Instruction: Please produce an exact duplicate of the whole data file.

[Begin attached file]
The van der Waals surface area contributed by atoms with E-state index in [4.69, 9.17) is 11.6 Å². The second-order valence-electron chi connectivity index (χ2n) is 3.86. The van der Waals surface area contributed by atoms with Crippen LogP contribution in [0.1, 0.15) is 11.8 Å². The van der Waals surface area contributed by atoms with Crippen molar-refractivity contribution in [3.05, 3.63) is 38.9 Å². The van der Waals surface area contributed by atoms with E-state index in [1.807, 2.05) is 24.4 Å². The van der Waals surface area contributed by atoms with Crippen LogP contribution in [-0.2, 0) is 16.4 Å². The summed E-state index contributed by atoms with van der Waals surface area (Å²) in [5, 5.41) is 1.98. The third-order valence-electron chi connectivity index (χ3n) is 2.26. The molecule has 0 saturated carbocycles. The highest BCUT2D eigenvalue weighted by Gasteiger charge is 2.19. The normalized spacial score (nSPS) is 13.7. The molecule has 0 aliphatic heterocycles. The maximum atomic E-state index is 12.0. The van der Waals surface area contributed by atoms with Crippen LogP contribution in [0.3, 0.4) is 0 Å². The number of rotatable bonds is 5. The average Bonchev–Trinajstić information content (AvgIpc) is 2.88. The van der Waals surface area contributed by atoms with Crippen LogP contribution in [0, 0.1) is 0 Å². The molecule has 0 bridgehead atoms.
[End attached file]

The van der Waals surface area contributed by atoms with E-state index in [4.69, 9.17) is 11.6 Å². The second-order valence-electron chi connectivity index (χ2n) is 3.86. The van der Waals surface area contributed by atoms with Crippen LogP contribution in [0.1, 0.15) is 11.8 Å². The van der Waals surface area contributed by atoms with Crippen molar-refractivity contribution in [3.05, 3.63) is 38.9 Å². The van der Waals surface area contributed by atoms with E-state index in [1.807, 2.05) is 24.4 Å². The van der Waals surface area contributed by atoms with Crippen LogP contribution in [-0.2, 0) is 16.4 Å². The summed E-state index contributed by atoms with van der Waals surface area (Å²) in [5, 5.41) is 1.98. The third-order valence-electron chi connectivity index (χ3n) is 2.26. The molecule has 0 saturated carbocycles. The highest BCUT2D eigenvalue weighted by Gasteiger charge is 2.19. The normalized spacial score (nSPS) is 13.7. The molecule has 0 aliphatic heterocycles. The maximum atomic E-state index is 12.0. The van der Waals surface area contributed by atoms with Crippen LogP contribution in [0.3, 0.4) is 0 Å². The number of rotatable bonds is 5. The average Bonchev–Trinajstić information content (AvgIpc) is 2.88. The van der Waals surface area contributed by atoms with Crippen LogP contribution in [0, 0.1) is 0 Å². The molecule has 0 bridgehead atoms.